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EDITORIAL

The baby and the bathwater

THE FICO government is attacking some of the best work done by the previous Dzurinda administration, and is rightly being resisted by the political opposition, the media, NGOs and the diplomatic community. The job of defending this work might be easier, however, if they were not marred by such obvious flaws.

THE FICO government is attacking some of the best work done by the previous Dzurinda administration, and is rightly being resisted by the political opposition, the media, NGOs and the diplomatic community. The job of defending this work might be easier, however, if it was not marred by such obvious flaws.

The best example of this dilemma is the National Memory Institute. Its mission to expose the workings of Slovakia's security forces under communism and fascism is a noble one. Pity, then, that four entire files have gone missing from the collection of the ŠtB secret service, and that the former director of the Institute, Ján Langoš, was clearly in the habit of absconding with whatever documents he felt like without letting anyone else know. The job of countering Vladimír Mečiar's argument that the Institute serves no purpose is now all the more difficult.

Or take the Special Court - another worthy institution set up to combat organized crime and thieving politicians. Pity that whoever decorated the apartments assigned to the court justices seems to have overpaid for the furniture and fittings by a gross margin. Wouldn't it be awkward if it were discovered that bureaucrats had lined their pockets even in fitting out the country's anti-corruption court? The job of resisting Justice Minister Štefan Harabin's drive to abolish the court would certainly be harder.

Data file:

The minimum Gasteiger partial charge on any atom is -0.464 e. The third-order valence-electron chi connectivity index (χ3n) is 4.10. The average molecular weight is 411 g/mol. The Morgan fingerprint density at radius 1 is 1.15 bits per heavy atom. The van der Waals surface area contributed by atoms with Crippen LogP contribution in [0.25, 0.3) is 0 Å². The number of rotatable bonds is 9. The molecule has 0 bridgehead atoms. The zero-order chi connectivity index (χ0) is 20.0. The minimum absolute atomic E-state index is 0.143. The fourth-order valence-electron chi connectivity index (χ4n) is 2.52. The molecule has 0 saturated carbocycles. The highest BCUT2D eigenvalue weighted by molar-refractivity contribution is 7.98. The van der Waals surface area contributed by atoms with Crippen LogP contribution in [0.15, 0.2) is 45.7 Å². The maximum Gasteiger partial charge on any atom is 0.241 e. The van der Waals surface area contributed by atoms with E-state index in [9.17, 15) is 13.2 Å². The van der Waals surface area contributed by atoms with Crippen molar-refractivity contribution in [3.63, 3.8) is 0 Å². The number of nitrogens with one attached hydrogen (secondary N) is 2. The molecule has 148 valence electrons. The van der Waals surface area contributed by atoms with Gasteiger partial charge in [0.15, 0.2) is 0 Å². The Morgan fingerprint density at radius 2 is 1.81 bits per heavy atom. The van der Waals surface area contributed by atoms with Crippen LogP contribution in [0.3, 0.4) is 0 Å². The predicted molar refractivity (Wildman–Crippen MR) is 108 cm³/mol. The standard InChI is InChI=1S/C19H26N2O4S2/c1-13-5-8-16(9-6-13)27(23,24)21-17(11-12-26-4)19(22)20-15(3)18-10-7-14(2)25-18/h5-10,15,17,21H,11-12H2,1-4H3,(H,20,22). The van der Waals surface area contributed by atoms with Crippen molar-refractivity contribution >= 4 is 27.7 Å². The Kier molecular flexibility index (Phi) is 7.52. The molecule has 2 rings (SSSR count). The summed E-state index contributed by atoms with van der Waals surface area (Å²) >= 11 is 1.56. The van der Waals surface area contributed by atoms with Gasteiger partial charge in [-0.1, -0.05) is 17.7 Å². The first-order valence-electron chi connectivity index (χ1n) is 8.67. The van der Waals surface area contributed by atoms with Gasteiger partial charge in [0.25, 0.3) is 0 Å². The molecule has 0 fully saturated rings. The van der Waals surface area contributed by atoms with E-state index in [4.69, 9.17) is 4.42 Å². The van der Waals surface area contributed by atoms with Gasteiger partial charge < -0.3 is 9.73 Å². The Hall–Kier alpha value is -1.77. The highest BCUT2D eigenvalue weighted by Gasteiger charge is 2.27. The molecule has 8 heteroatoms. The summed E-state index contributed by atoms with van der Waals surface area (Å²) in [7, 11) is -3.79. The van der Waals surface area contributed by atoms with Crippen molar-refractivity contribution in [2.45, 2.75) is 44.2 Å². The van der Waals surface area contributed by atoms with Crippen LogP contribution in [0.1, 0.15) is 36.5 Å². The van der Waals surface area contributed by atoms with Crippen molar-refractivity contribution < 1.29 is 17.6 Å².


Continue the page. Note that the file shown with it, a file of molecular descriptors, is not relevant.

And now the Finance Ministry is saying NGOs shouldn't be allowed to collect the two percent of taxes assigned to them by firms because some of these finances were abused by corporations that set up their own NGOs and sponsored themselves.

We all know what's going on here - the government is using blemishes on the surface of otherwise laudable institutions to condemn the entire structure. They're trying to get the public to condone throwing out the baby because the bathwater is dirty. And unless the public knows enough about how each institution works to resist these confidence tricks, they will probably work. Before we know it we'll be back in 2002, if not an earlier stage in Slovakia's development.

There is probably a lot more to come. No administration can spend eight years in power and not leave office without trailing a few leeches. Judging from reports that the Justice Ministry is preparing criminal charges against former minister Daniel Lipšic over a poll he ordered with ministry money, we can expect to see plenty more dirty laundry gleefully hauled out of forgotten hampers in the coming months, with the aim being to discredit sensible policies and elevate populist and self-serving measures.

The Dzurinda government in the end will probably be found to have been only marginally less fond of graft than its 1994-1998 predecessor, or even than its successor. The real difference between the corruption of these administrations, however, may be that while some helped the country develop, others were indifferent to the damage they did. People who thought that Slovakia was out of the mire and heading in the right direction may feel weary at the prospect of defending all that the Fico government intends to destroy. They can at least be thankful they're not in the Sisyphean position of the Robert Remiaš murder investigators, who after a decade of police (and political) work now have to start again from scratch.


By Tom Nicholson

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